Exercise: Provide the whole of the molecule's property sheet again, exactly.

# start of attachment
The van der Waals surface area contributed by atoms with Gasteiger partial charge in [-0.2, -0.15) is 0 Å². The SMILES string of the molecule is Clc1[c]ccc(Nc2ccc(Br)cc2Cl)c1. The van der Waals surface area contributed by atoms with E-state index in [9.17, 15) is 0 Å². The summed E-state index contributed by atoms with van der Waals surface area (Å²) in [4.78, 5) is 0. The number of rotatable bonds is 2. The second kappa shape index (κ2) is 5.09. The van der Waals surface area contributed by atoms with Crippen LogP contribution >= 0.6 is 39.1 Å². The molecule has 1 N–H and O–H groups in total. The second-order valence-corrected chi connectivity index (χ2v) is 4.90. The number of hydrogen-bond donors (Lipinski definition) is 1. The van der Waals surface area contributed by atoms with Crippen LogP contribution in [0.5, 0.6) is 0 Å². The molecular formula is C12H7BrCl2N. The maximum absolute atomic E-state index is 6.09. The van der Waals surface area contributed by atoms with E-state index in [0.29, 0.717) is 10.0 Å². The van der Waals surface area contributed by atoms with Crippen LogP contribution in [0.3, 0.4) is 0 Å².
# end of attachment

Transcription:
The van der Waals surface area contributed by atoms with Gasteiger partial charge in [-0.2, -0.15) is 0 Å². The SMILES string of the molecule is Clc1[c]ccc(Nc2ccc(Br)cc2Cl)c1. The van der Waals surface area contributed by atoms with E-state index in [9.17, 15) is 0 Å². The summed E-state index contributed by atoms with van der Waals surface area (Å²) in [4.78, 5) is 0. The number of rotatable bonds is 2. The second kappa shape index (κ2) is 5.09. The van der Waals surface area contributed by atoms with Crippen LogP contribution >= 0.6 is 39.1 Å². The molecule has 1 N–H and O–H groups in total. The second-order valence-corrected chi connectivity index (χ2v) is 4.90. The number of hydrogen-bond donors (Lipinski definition) is 1. The van der Waals surface area contributed by atoms with Crippen LogP contribution in [0.5, 0.6) is 0 Å². The molecular formula is C12H7BrCl2N. The maximum absolute atomic E-state index is 6.09. The van der Waals surface area contributed by atoms with E-state index in [0.29, 0.717) is 10.0 Å². The van der Waals surface area contributed by atoms with Crippen LogP contribution in [0.3, 0.4) is 0 Å².